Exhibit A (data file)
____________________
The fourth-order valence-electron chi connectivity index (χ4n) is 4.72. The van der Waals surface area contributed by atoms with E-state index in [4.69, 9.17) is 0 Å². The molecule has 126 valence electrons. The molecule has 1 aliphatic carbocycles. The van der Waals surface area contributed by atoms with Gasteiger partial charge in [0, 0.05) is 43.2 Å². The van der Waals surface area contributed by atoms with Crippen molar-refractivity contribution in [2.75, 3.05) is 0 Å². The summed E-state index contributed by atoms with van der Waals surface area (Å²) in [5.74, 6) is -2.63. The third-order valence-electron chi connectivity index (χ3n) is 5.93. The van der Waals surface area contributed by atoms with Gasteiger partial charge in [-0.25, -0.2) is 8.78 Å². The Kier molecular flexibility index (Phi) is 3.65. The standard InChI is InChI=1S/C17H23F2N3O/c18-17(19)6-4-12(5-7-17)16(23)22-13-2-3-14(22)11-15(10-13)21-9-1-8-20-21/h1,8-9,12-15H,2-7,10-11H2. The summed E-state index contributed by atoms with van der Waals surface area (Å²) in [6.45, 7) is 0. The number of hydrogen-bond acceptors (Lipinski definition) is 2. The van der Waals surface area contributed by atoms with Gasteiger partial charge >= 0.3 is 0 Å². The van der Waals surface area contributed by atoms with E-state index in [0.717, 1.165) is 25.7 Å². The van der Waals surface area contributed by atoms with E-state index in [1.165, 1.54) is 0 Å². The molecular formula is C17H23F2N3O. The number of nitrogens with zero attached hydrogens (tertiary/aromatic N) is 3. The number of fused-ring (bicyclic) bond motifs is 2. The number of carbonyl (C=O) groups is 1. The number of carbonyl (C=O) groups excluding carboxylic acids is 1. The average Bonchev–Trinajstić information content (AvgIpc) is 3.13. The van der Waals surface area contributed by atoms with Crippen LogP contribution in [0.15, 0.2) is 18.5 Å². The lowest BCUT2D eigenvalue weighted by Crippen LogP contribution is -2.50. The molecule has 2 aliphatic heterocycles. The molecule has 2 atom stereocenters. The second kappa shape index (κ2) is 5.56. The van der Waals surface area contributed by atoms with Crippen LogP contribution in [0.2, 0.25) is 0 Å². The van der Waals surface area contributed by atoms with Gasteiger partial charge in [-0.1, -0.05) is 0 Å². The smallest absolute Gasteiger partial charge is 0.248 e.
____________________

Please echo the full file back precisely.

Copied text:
The fourth-order valence-electron chi connectivity index (χ4n) is 4.72. The van der Waals surface area contributed by atoms with E-state index in [4.69, 9.17) is 0 Å². The molecule has 126 valence electrons. The molecule has 1 aliphatic carbocycles. The van der Waals surface area contributed by atoms with Gasteiger partial charge in [0, 0.05) is 43.2 Å². The van der Waals surface area contributed by atoms with Crippen molar-refractivity contribution in [2.75, 3.05) is 0 Å². The summed E-state index contributed by atoms with van der Waals surface area (Å²) in [5.74, 6) is -2.63. The third-order valence-electron chi connectivity index (χ3n) is 5.93. The van der Waals surface area contributed by atoms with Gasteiger partial charge in [-0.25, -0.2) is 8.78 Å². The Kier molecular flexibility index (Phi) is 3.65. The standard InChI is InChI=1S/C17H23F2N3O/c18-17(19)6-4-12(5-7-17)16(23)22-13-2-3-14(22)11-15(10-13)21-9-1-8-20-21/h1,8-9,12-15H,2-7,10-11H2. The summed E-state index contributed by atoms with van der Waals surface area (Å²) in [6.45, 7) is 0. The number of hydrogen-bond acceptors (Lipinski definition) is 2. The van der Waals surface area contributed by atoms with Gasteiger partial charge >= 0.3 is 0 Å². The van der Waals surface area contributed by atoms with E-state index in [0.717, 1.165) is 25.7 Å². The van der Waals surface area contributed by atoms with E-state index in [1.165, 1.54) is 0 Å². The molecular formula is C17H23F2N3O. The number of nitrogens with zero attached hydrogens (tertiary/aromatic N) is 3. The number of fused-ring (bicyclic) bond motifs is 2. The number of carbonyl (C=O) groups is 1. The number of carbonyl (C=O) groups excluding carboxylic acids is 1. The average Bonchev–Trinajstić information content (AvgIpc) is 3.13. The van der Waals surface area contributed by atoms with Crippen LogP contribution in [0.15, 0.2) is 18.5 Å². The lowest BCUT2D eigenvalue weighted by Crippen LogP contribution is -2.50. The molecule has 2 aliphatic heterocycles. The molecule has 2 atom stereocenters. The second kappa shape index (κ2) is 5.56. The van der Waals surface area contributed by atoms with Crippen LogP contribution in [0.2, 0.25) is 0 Å². The van der Waals surface area contributed by atoms with Gasteiger partial charge in [-0.1, -0.05) is 0 Å². The smallest absolute Gasteiger partial charge is 0.248 e.